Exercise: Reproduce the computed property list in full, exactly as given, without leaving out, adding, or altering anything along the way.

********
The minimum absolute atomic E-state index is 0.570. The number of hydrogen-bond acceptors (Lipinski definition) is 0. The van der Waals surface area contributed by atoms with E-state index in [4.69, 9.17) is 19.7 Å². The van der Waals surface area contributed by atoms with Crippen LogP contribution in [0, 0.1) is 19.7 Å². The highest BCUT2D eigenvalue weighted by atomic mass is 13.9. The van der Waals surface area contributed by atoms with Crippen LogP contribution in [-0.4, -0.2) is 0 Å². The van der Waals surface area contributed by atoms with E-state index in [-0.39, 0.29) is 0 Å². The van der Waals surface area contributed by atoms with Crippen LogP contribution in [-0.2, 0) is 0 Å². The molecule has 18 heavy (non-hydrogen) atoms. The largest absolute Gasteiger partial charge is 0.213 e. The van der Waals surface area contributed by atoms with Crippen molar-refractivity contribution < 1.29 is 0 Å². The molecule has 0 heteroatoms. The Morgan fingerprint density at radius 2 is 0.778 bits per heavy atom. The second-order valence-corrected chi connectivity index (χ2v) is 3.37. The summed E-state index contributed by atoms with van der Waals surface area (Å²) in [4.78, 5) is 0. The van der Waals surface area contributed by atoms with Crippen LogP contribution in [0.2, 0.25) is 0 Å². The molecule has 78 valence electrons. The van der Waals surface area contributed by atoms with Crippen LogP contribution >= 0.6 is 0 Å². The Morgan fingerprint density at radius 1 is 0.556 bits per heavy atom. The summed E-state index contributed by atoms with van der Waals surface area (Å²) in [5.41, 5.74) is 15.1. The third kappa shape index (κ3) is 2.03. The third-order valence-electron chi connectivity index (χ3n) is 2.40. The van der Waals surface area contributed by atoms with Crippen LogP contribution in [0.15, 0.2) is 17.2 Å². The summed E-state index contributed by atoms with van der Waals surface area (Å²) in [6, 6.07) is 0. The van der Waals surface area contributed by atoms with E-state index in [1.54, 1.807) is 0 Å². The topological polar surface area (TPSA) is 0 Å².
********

The minimum absolute atomic E-state index is 0.570. The number of hydrogen-bond acceptors (Lipinski definition) is 0. The van der Waals surface area contributed by atoms with E-state index in [4.69, 9.17) is 19.7 Å². The van der Waals surface area contributed by atoms with Crippen LogP contribution in [0, 0.1) is 19.7 Å². The highest BCUT2D eigenvalue weighted by atomic mass is 13.9. The van der Waals surface area contributed by atoms with Crippen LogP contribution in [-0.4, -0.2) is 0 Å². The van der Waals surface area contributed by atoms with E-state index in [-0.39, 0.29) is 0 Å². The van der Waals surface area contributed by atoms with Crippen LogP contribution in [-0.2, 0) is 0 Å². The molecule has 18 heavy (non-hydrogen) atoms. The largest absolute Gasteiger partial charge is 0.213 e. The van der Waals surface area contributed by atoms with Crippen molar-refractivity contribution < 1.29 is 0 Å². The molecule has 0 heteroatoms. The Morgan fingerprint density at radius 2 is 0.778 bits per heavy atom. The second-order valence-corrected chi connectivity index (χ2v) is 3.37. The summed E-state index contributed by atoms with van der Waals surface area (Å²) in [4.78, 5) is 0. The van der Waals surface area contributed by atoms with Crippen LogP contribution in [0.2, 0.25) is 0 Å². The molecule has 78 valence electrons. The van der Waals surface area contributed by atoms with Crippen LogP contribution >= 0.6 is 0 Å². The Morgan fingerprint density at radius 1 is 0.556 bits per heavy atom. The summed E-state index contributed by atoms with van der Waals surface area (Å²) in [5.41, 5.74) is 15.1. The third kappa shape index (κ3) is 2.03. The third-order valence-electron chi connectivity index (χ3n) is 2.40. The van der Waals surface area contributed by atoms with Crippen LogP contribution in [0.15, 0.2) is 17.2 Å². The summed E-state index contributed by atoms with van der Waals surface area (Å²) in [6, 6.07) is 0. The van der Waals surface area contributed by atoms with E-state index in [1.54, 1.807) is 0 Å². The topological polar surface area (TPSA) is 0 Å².